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The Elder Law Answer Book: A New Resource For Practitioners

OCTOBER 16, 2000 VOLUME 8, NUMBER 16 If you have questions about elder law subjects, you may be interested in a new offering from Panel Publishers. The just-released Elder Law Answer Book provides answers to many common elder law questions. The new book is written by Robert Fleming, partner in the Tucson law firm of …

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Arizona Community Property Is Not Always Subject To Probate

OCTOBER 9, 2000 VOLUME 8, NUMBER 15 Arizona is one of nine “community property” states in the country, and that can be the source of some confusion about estate planning, taxes and property ownership rights for married couples. Recent changes in Arizona’s law make the “community property” designation a little more friendly and understandable, and …

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Conservator’s Self-Dealing Set Aside Despite Court Approval

OCTOBER 2, 2000 VOLUME 8, NUMBER 14 If an individual becomes incapacitated someone must take responsibility for his or her business affairs. That may mean the appointment of a conservator (in some states, “guardian of the estate”) by the court. Sometimes the individual will have had the foresight to establish a trust, or at least …

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Only Preponderance Of Evidence Required To Disinherit Killer

SEPTEMBER 25, 2000 VOLUME 8, NUMBER 13 David Pickett died in Portsmouth, New Hampshire, in February, 1993. The cause of his death, as the New Hampshire Supreme Court later described it, was “the infliction of an incision wound to his neck by one or more unknown persons.” No one has been prosecuted for his murder, …

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“Inartfully Drafted” Will Leads To $500,000 Estate Tax Dispute

SEPTEMBER 18, 2000 VOLUME 8, NUMBER 12 Lawyers’ clients often complain about the language of the law—it seems unnecessarily strained and convoluted. Even as lawyers try to capture their meaning in more conversational tones, an occasional case will demonstrate the importance of precise language. Kenneth Starkey, whose will was written by his lawyer son, is …

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Florida Woman Chooses Own Lawyer In Guardianship Action

SEPTEMBER 11, 2000 VOLUME 8, NUMBER 11 When an individual becomes incapacitated, and is no longer able to handle their own finances or make medical or personal decisions, an interested person may file a petition with the local court for appointment of a guardian and/or conservator. In most states (including Arizona), the court will promptly …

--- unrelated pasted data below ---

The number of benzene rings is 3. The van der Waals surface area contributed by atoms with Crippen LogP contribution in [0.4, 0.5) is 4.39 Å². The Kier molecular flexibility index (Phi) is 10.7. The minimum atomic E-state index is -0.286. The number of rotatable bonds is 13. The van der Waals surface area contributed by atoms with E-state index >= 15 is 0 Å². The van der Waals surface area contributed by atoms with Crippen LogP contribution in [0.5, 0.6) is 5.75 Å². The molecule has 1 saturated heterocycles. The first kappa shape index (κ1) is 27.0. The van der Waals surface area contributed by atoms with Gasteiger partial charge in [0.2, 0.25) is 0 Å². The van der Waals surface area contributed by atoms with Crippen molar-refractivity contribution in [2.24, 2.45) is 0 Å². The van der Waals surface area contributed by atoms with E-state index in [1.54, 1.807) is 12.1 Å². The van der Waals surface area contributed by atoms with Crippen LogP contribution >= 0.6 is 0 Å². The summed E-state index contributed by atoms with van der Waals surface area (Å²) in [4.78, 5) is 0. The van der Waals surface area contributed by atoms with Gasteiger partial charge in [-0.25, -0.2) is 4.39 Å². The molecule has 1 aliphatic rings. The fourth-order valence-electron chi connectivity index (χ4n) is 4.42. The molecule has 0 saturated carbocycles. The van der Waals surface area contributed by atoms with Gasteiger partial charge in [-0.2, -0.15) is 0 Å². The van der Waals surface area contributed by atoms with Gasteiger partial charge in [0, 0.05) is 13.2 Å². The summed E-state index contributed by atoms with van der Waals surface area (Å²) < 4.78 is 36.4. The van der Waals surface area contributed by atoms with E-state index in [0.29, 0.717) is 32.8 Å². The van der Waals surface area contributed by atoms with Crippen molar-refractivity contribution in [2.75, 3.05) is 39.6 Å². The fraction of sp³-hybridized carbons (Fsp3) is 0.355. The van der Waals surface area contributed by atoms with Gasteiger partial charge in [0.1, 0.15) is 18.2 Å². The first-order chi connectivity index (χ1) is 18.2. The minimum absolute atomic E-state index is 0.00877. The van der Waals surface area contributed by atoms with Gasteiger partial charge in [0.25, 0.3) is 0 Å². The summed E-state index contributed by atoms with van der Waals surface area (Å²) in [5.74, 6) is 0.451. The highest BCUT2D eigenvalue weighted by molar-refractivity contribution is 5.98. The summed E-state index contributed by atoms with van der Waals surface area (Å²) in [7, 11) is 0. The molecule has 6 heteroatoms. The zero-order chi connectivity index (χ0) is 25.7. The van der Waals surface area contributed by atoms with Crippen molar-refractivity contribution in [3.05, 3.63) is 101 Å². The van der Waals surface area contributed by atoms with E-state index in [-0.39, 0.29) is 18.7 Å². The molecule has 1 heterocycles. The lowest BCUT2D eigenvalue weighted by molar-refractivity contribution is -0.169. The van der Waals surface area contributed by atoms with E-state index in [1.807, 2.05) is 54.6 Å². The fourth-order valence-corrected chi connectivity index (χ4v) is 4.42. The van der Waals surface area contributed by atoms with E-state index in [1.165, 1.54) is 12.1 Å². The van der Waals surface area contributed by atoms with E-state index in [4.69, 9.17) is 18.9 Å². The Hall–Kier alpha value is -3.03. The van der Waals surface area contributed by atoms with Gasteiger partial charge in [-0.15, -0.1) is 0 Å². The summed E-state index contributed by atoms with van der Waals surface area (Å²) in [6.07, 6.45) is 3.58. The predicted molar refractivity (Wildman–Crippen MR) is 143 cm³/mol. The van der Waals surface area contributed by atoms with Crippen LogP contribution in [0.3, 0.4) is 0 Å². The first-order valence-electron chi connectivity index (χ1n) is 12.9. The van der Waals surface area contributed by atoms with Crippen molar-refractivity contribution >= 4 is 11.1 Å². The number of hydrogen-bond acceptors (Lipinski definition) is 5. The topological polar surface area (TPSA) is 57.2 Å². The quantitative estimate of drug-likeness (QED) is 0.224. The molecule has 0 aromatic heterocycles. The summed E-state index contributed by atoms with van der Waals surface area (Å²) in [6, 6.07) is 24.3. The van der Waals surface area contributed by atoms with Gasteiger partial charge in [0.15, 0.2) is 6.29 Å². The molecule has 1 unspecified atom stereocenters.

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First Wife Receives Retirement Account As Required By Divorce

SEPTEMBER 4, 2000 VOLUME 8, NUMBER 10 Illinois residents James and Nancy Smithberg had been married for 33 years when they got divorced in 1996. Their divorce decree required James to name Nancy as beneficiary of his state retirement account death benefit, and Nancy in turn gave up her claims to other retirement accounts. The …

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Trust Under Jurisdiction Of One State Despite Ties To Another

AUGUST 28, 2000 VOLUME 8, NUMBER 9 With the growing popularity of living trusts and the mobility of the American public, the question often arises: which state court has jurisdiction over a trust dispute? Before trusts were common, disputes after the death of a property owner were handled in the courts of the state where …

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Long Term Care Industry Must Be Accountable, Says Advocate

AUGUST 21, 2000 VOLUME 8, NUMBER 8 By Patricia Nelson* I disagree with a recent Elder Law Issues assertion that higher reimbursement rates are automatically required to meet nursing home staffing needs (see More On DHHS/HCFA Report Of Nursing Home Staff Shortages). Before such conclusions can be made, I await Sen. Charles Grassley’s US Committee …

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“Common Law” Trust Provides No Shield Against Lawsuit

AUGUST 14, 2000 VOLUME 8, NUMBER 7 Nancy Bracken, an 82-year-old widow living in Tennessee, thought she had found an excellent investment for her life savings. Richard Earl, managing director of something called Financial Services Company, convinced her that she could make good money by helping to finance a treasure-hunting operation in Florida. Between July …

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